Image copyright (c) Ontario Department of Public Services, Labour Image caption Opposition to health care reform is focused on the provincial optometrist
Doctor shortages and demand have been the main drivers of a move by Ontario’s Conservative government to restrict the ability of optometrists to practise.
But there’s another factor at play – the long-running battle between optometrists and opticians.
Adversity won and optometrists are being forced to accept a cut in rates for their services. It’s not the first time optometrists have taken a win while opticians lost.
We now have a third party mediator going into some of the issues. It’s the third attempt in two years by the NDP to bring together doctors and optometrists to end what is sometimes called the “optometrist-optician war” over treatments and fees.
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Optometrists insist they should be allowed to fix glasses without using anaesthetic. The campaign has had a big impact.
Optometrists currently qualify to do so by completing an optometry course or registering with the optometrist board. The approval of individual optometrists is required by regulation.
The new fee plan, opposed by the opticians association, is to privatise optometry.
What is the state of eye care in Ontario?
Ontario has been bogged down in a dispute for years. The long-running battles have resulted in fees for treatments being negotiated between the opticians and optometrists. It’s not always that straightforward.
The opposition Progressive Conservatives have targeted optometry fees as one of its objectives of delivering significant changes to Ontario’s health care system.
Some argue that optometrists are required by law to operate as opticians. Other eye care providers say they are simply allowing a registered optometrist to take over services that are provided in a commercial context by opticians.
“Opinion is clear around the current decision-making process in Ontario that currently allows optometrists to practise as opticians,” said Deborah Brown, spokesperson for the Ontario Optometric Association (OOA).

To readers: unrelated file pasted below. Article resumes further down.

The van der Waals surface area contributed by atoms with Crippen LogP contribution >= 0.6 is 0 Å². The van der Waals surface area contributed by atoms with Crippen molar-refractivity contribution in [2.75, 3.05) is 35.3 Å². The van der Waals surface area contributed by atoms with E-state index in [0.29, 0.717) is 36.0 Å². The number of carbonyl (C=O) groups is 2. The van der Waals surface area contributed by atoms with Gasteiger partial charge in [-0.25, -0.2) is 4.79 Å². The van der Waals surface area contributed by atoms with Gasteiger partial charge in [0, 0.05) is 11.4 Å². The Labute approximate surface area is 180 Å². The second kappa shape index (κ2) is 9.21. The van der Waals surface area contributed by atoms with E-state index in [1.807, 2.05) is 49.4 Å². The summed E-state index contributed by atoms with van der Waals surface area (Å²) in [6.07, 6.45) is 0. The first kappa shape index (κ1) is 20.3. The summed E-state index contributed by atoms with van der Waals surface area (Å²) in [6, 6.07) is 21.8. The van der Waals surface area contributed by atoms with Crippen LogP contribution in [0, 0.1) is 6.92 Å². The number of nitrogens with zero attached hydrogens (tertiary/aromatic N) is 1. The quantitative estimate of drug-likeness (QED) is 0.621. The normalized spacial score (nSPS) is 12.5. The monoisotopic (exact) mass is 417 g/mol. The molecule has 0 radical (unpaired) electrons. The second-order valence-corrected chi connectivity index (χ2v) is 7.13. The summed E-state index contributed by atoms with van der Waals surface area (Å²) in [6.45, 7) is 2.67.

The OOA insists its members have a responsibility to deal with vision challenges in a way that “has an impact on patients” and “serves the needs of the community”.
However, opponents see the optometrists as trying to usurp the role of opticians by offering full-time medical services. And they use optometry’s struggles with patients to accuse opticians of poor service.
Dr Penny Love, vice-president of the Opticians Association of Ontario (OAO), responded by saying the OOA uses the same misguided argument that optometrists are applying to opticians.
“Optometrists have the training, tools and resources available to provide top-notch service and they continue to provide it at above the national average for Ontario eye care,” she said.
Things have been so contentious that two mediators have been trying to broker peace between the parties. But the latest attempt in 2018 failed, with the OOA opting not to renew its agreement to join the OOA.
The government said that was because the OOA not being willing to negotiate on the fee arrangements for eye services.
“The OOA then doubled down on its refusal to help negotiate a fair agreement and failed to renew its contract agreement,” said the health minister, Helena Jaczek.
The OOA has threatened to pull its opticians from the provincial network, leaving all patients facing a possible shortage.
What’s the latest situation?
The OVO has done a partial retreat. Optometrists will be able to opt into the newly privatised system without an optometry course.
“Optometrists have a role to play in the new managed delivery system of primary eye care,” said Deborah Brown.
However, the OVO wants the government to provide opticians with a permanent funding stream to be able to bid for more private contracts in the new health system.
But the OLO says that the fees involved in the contracts would lower patients’ standard of care.
Ottawa-based law professor and optometrist Shai Akabas, who is affiliated with the University of Ottawa and the University of Toronto, thinks patients should be protected.
He said there was significant evidence to back that up.
“It makes little sense to put a machine in front of patients that they cannot even look at without anaesthetic. Having such a machine is quite like having a machine in front of a surgeon that they cannot actually examine with their bare eyes.”